Last week I chaired a Financial Times conference in London, flew to São Paulo and did the same there.
Our subject in both was the “millennial generation”, those aged between 18 and 30.
I am not in this age bracket, but the conferences prompted the question: if I were starting my career now, would I prefer to do it in the UK capital or Latin America’s most powerful city?
For ease on the eye, you would surely choose London. São Paulo has some greenery, but nothing to compare with London’s parks. While some of London’s suburbs have a brick-and-slate dreariness, São Paulo’s vast stretch of high rises surely appeals only to the most ardent architectural modernists.
Road journeys in both cities are unpredictable. I was told to leave at least an hour for a five-mile taxi ride in São Paulo. It took 11 minutes, but that was at 7am. One of our mid-morning conference speakers found himself snarled.
The clatter of helicopters, both morning and evening in São Paulo (at one point I counted eight immediately overhead), suggests many of the wealthy prefer not to leave these trips to chance.
London is safer. My São Paulo hotel receptionist told me to remove my watch before I went out, unless it was a cheap piece of plastic. (I rolled up my sleeves to show would-be assailants that I don’t own any sort of watch.)
The statistics say such caution is justified. London had 1.6 murders per 100,000 people in 2009, according to the UN Office on Drugs and Crime. São Paulo had 10.8 – although the homicide rate in both cities has almost halved since 2003.
统计数据表明，这种谨慎是必要的。联合国毒品和犯罪问题办公室(UN Office on Drugs and Crime)数据显示，2009年，伦敦每10万人发生1.6起凶杀案，而圣保罗的这一数字是10.8起——尽管自2003年以来，两座城市的谋杀犯罪率都下降了近一半。
In cultural offerings, London’s advantage is overwhelming, but it has had centuries longer to accumulate its riches. Greater São Paulo has a population of 19m. As Larry Rohter, the veteran New York Times correspondent, points out in his book Brazil on the Rise, in 1870 its population was 31,000. There is some exciting new Brazilian art and the São Paulo Museum of Art has a fine collection.
在文化演出方面，伦敦的优势非常明显，但伦敦之所以文化底蕴更深，是因为它的历史比圣保罗长几个世纪。大圣保罗区有1900万人口。《纽约时报》资深记者拉里•罗特(Larry Rohter)在他的《巴西：一个国家的崛起》(Brazil on the Rise)一书中指出，1870年，大圣保罗的人口还只有3.1万。巴西有一些激动人心的新艺术，圣保罗艺术博物馆(São Paulo Museum of Art)也很不错。
The weather: no contest. It was warmer and sunnier last week at the start of São Paulo’s winter than during London’s fitful summer.
What is it like to be young and ambitious in the two cities? Both conferences heard from entrepreneurs and community activists, as well as from policy specialists. The young Brazilians were notably more downbeat than their London counterparts. Bia Granja, co-creator of youPIX, “the largest internet culture festival in Brazil”, complained about the lack of tolerance in the country, saying: “I’ve never seen so much prejudice in my life.”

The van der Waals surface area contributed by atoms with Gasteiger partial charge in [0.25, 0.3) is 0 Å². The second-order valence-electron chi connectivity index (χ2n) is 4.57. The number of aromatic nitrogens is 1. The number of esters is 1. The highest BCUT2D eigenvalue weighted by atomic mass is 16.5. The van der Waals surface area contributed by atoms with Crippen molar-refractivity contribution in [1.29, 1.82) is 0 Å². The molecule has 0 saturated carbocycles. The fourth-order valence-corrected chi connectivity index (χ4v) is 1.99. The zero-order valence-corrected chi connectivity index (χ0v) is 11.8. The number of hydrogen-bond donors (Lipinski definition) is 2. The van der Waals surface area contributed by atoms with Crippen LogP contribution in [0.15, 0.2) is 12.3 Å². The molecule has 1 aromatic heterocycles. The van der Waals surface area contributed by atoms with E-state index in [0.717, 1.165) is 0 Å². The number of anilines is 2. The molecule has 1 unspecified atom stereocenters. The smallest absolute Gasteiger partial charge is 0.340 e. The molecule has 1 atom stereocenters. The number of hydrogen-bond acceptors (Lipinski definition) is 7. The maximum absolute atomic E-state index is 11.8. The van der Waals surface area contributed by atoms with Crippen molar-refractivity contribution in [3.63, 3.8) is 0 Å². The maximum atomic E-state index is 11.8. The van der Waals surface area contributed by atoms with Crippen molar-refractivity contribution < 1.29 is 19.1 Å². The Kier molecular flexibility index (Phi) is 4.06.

This pointed to a startling difference between the two conferences: in spite of São Paulo’s rich racial mix, every speaker and almost every conference delegate was white. The same is true in the city’s upmarket neighbourhoods and restaurants.
This is not to oversell the UK capital’s tolerance: shortly after our conference there, an Islamic centre was burnt down in the wake of a soldier being hacked to death in the city’s streets.
But the London panels and the delegates were more varied and optimistic. They were more mobile too, including Bobby Kensah, a UK-trained lawyer with an award for his pro bono work, who now lives in Hong Kong, and Rokhaya Diallo, a French anti-racism campaigner who popped over for the day. Ms Diallo was worried about how her English would hold up. It was fine.
但伦敦的发言者和代表更加多元化，也更加乐观。他们的移动性也更高，比如在英国接受教育、曾因公益工作获奖的律师鲍比•肯萨(Bobby Kensah)，目前生活在香港，法国反种族主义者罗哈亚•迪亚洛(Rokhaya Diallo)那天也到场了。迪亚洛担心自己的诚博娱乐城网址不利于沟通，结果没事儿。
The São Paulo conference began in English, but most of the Brazilian speakers switched to Portuguese. There is nothing wrong with this: why shouldn’t they speak their own language in their own country? The few foreigners present had simultaneous translation headsets.
The problem is that Portuguese is, as one of the Brazilian panellists said, spoken “only in Macau and some places in Africa” (she seemed to disregard Portugal). It is striking how few people in São Paulo, even in luxury hotels and shops, speak any other language, and how few foreign publications are on its newsstands.
Even though Brazil’s growth has slowed, its rich natural and agricultural resources suggest it has brighter prospects than the UK. In manufacturing, Brazil, unlike Britain, makes complete civil aircraft. That is perhaps why its citizens feel less need to look further afield. São Paulo talks about Brazil. London talks about the world.